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Original Research: COPD |

Pancreatic Stone Protein Predicts Positive Sputum Bacteriology in Exacerbations of COPDPancreatic Stone Protein in COPD Exacerbation

Andreas Scherr, MD; Rolf Graf, MD; Martha Bain, RN; Mirjam Christ-Crain, MD; Beat Müller, MD; Michael Tamm, MD, FCCP; Daiana Stolz, MD, MPH
Author and Funding Information

From the Clinic of Pulmonary Medicine and Respiratory Cell Research (Drs Scherr, Tamm, and Stolz), and Clinic of Endocrinology (Dr Christ-Crain), Diabetes and Clinical Nutrition, University Hospital, Basel; Pancreatitis Research Laboratory (Dr Graf and Ms Bain), University Hospital Zurich, Zurich; and the Medical University Clinic (Dr Müller), Kantonsspital Aarau AG, Aarau, Switzerland.

Correspondence to: Daiana Stolz, MD, MPH, Clinic of Pulmonary Medicine and Respiratory Cell Research, University Hospital Basel, Petersgraben 4, CH-4031 Basel, Switzerland; e-mail: dstolz@uhbs.ch


Funding/Support: Dr Stolz was supported by grants from the Swiss National Foundation [No. PP00-P3_128412/1]. Additional funding was granted by the Clinic of Pulmonary Medicine and Clinic of Endocrinology, Diabetes and Clinical Nutrition, University Hospital Basel, Basel, Switzerland. Dr Christ-Crain was supported by grants from the Swiss National Foundation [No. PP00P3_123346].

Reproduction of this article is prohibited without written permission from the American College of Chest Physicians. See online for more details.


Chest. 2013;143(2):379-387. doi:10.1378/chest.12-0730
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Background:  Pancreatic stone protein/regenerating protein (PSP/reg) serum levels are supposed to be increased in bacterial inflammation. PSP/reg levels also might be useful, therefore, as a predictor of bacterial infection in COPD.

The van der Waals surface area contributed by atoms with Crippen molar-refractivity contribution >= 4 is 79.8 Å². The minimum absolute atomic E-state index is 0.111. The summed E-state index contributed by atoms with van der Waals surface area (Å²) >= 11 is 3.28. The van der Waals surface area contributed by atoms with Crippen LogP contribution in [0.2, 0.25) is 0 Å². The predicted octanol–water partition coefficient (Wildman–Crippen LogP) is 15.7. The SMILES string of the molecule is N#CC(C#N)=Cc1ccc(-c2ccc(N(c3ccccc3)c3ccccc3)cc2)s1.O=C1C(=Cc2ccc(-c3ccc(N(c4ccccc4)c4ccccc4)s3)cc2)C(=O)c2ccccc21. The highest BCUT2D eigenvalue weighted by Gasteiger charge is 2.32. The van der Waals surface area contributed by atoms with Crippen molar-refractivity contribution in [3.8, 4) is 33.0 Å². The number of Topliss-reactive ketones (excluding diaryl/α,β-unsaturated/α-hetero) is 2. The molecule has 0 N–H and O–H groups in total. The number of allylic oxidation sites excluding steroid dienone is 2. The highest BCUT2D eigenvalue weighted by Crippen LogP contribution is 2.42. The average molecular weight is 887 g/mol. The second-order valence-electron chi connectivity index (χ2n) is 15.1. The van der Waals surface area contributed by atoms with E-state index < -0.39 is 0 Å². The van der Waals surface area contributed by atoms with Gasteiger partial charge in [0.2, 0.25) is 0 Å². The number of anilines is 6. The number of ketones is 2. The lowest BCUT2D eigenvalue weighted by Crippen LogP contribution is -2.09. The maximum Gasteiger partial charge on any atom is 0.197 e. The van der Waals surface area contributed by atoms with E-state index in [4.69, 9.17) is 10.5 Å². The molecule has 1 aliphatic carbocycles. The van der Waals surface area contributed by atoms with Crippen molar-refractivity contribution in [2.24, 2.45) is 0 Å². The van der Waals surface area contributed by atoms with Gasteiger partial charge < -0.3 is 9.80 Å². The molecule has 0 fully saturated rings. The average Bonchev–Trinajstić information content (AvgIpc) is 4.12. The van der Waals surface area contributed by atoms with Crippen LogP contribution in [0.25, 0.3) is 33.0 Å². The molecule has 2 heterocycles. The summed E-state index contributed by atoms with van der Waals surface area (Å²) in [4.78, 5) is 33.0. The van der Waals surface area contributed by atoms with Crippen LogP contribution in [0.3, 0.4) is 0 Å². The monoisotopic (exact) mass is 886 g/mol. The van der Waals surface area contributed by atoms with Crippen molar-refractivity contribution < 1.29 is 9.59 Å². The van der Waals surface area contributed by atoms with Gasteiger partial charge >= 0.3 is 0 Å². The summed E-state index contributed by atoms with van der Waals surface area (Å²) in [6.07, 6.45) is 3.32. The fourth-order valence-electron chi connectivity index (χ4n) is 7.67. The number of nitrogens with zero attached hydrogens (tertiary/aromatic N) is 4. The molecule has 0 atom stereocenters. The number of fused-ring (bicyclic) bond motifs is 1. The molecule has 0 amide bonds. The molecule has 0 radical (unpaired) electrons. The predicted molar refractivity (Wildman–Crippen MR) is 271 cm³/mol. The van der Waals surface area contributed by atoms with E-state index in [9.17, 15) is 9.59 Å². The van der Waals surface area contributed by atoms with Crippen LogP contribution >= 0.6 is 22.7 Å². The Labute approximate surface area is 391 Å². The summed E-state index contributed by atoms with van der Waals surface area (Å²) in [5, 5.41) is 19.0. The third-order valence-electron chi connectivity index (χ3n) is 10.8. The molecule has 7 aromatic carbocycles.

Methods:  Two hundred consecutive patients presenting to the ED due to acute exacerbation of COPD were prospectively assessed. Patients were evaluated based on clinical, laboratory, and lung functional parameters at admission (exacerbation) and after short-term follow-up (14-21 days). PSP/reg serum values were measured by a newly developed enzyme-linked immunosorbent assay.

Results:  PSP/reg levels were elevated in subjects with COPD exacerbation (23.8 ng/mL; 95% CI, 17.1-32.7) when compared with those with stable disease (19.1 ng/mL; 95% CI, 14.1-30.4; P = .03) and healthy control subjects (14.0 ng/mL; 95% CI, 12.0-19.0; P < .01). Higher PSP/reg values were observed in exacerbations with positive sputum bacteriology compared with those with negative sputum bacteriology (26.1 ng/mL [95% CI, 19.2-38.1] vs 20.8 ng/mL [95% CI, 15.6-27.2]; P < .01). Multivariate regression analysis revealed PSP/reg level as an independent predictor of positive sputum bacteriology. A combination of a PSP/reg cutoff value of > 33.9 ng/mL and presence of discolored sputum had a specificity of 97% to identify patients with pathogenic bacteria on sputum culture. In contrast, PSP/reg levels < 18.4 ng/mL and nonpurulent sputum ruled out positive bacterial sputum culture (sensitivity, 92%). In survival analysis, high PSP/reg levels at hospital admission were associated with increased 2-year mortality.

Conclusions:  Serum PSP/reg level might represent a promising new biomarker to identify bacterial etiology of COPD exacerbation.

Trial registry:  Current Controlled Trials Database; No.: ISRCTN-77261143; URL: http://www.controlled-trials.com/isrctn

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